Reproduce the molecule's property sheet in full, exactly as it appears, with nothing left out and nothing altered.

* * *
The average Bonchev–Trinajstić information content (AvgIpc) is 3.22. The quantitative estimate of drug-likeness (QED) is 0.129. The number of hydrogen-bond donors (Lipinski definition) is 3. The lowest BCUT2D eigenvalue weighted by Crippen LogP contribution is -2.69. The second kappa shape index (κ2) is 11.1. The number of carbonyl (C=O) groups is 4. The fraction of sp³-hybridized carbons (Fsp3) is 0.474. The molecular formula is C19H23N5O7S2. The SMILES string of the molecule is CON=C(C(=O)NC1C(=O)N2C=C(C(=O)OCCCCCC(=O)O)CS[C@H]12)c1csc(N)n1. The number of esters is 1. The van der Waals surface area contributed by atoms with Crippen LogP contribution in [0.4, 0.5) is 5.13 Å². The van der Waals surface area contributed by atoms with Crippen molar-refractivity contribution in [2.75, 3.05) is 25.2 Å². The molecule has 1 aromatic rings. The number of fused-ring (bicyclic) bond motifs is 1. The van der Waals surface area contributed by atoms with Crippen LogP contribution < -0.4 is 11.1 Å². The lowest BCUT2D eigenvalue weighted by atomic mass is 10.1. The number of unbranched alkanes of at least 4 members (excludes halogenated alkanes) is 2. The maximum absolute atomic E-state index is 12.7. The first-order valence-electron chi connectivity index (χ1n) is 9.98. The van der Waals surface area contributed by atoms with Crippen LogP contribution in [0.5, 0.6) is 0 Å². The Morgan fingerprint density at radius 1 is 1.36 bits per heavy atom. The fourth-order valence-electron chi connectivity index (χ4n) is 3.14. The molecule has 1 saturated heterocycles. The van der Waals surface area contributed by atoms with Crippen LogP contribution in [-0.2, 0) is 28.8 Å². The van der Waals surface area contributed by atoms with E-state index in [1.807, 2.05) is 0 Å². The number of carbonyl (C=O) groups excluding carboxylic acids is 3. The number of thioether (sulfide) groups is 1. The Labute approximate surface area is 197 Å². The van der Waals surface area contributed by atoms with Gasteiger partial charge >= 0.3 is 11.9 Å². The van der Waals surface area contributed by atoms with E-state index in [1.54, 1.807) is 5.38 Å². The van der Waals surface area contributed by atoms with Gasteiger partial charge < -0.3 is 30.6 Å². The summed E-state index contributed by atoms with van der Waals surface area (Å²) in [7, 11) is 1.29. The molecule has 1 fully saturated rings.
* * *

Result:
The average Bonchev–Trinajstić information content (AvgIpc) is 3.22. The quantitative estimate of drug-likeness (QED) is 0.129. The number of hydrogen-bond donors (Lipinski definition) is 3. The lowest BCUT2D eigenvalue weighted by Crippen LogP contribution is -2.69. The second kappa shape index (κ2) is 11.1. The number of carbonyl (C=O) groups is 4. The fraction of sp³-hybridized carbons (Fsp3) is 0.474. The molecular formula is C19H23N5O7S2. The SMILES string of the molecule is CON=C(C(=O)NC1C(=O)N2C=C(C(=O)OCCCCCC(=O)O)CS[C@H]12)c1csc(N)n1. The number of esters is 1. The van der Waals surface area contributed by atoms with Crippen LogP contribution in [0.4, 0.5) is 5.13 Å². The van der Waals surface area contributed by atoms with Crippen molar-refractivity contribution in [2.75, 3.05) is 25.2 Å². The molecule has 1 aromatic rings. The number of fused-ring (bicyclic) bond motifs is 1. The van der Waals surface area contributed by atoms with Crippen LogP contribution < -0.4 is 11.1 Å². The lowest BCUT2D eigenvalue weighted by atomic mass is 10.1. The number of unbranched alkanes of at least 4 members (excludes halogenated alkanes) is 2. The maximum absolute atomic E-state index is 12.7. The first-order valence-electron chi connectivity index (χ1n) is 9.98. The van der Waals surface area contributed by atoms with Crippen LogP contribution in [0.5, 0.6) is 0 Å². The Morgan fingerprint density at radius 1 is 1.36 bits per heavy atom. The fourth-order valence-electron chi connectivity index (χ4n) is 3.14. The molecule has 1 saturated heterocycles. The van der Waals surface area contributed by atoms with Crippen LogP contribution in [-0.2, 0) is 28.8 Å². The van der Waals surface area contributed by atoms with E-state index in [1.807, 2.05) is 0 Å². The number of carbonyl (C=O) groups excluding carboxylic acids is 3. The number of thioether (sulfide) groups is 1. The Labute approximate surface area is 197 Å². The van der Waals surface area contributed by atoms with Gasteiger partial charge >= 0.3 is 11.9 Å². The van der Waals surface area contributed by atoms with E-state index in [1.54, 1.807) is 5.38 Å². The van der Waals surface area contributed by atoms with Gasteiger partial charge < -0.3 is 30.6 Å². The summed E-state index contributed by atoms with van der Waals surface area (Å²) in [7, 11) is 1.29. The molecule has 1 fully saturated rings.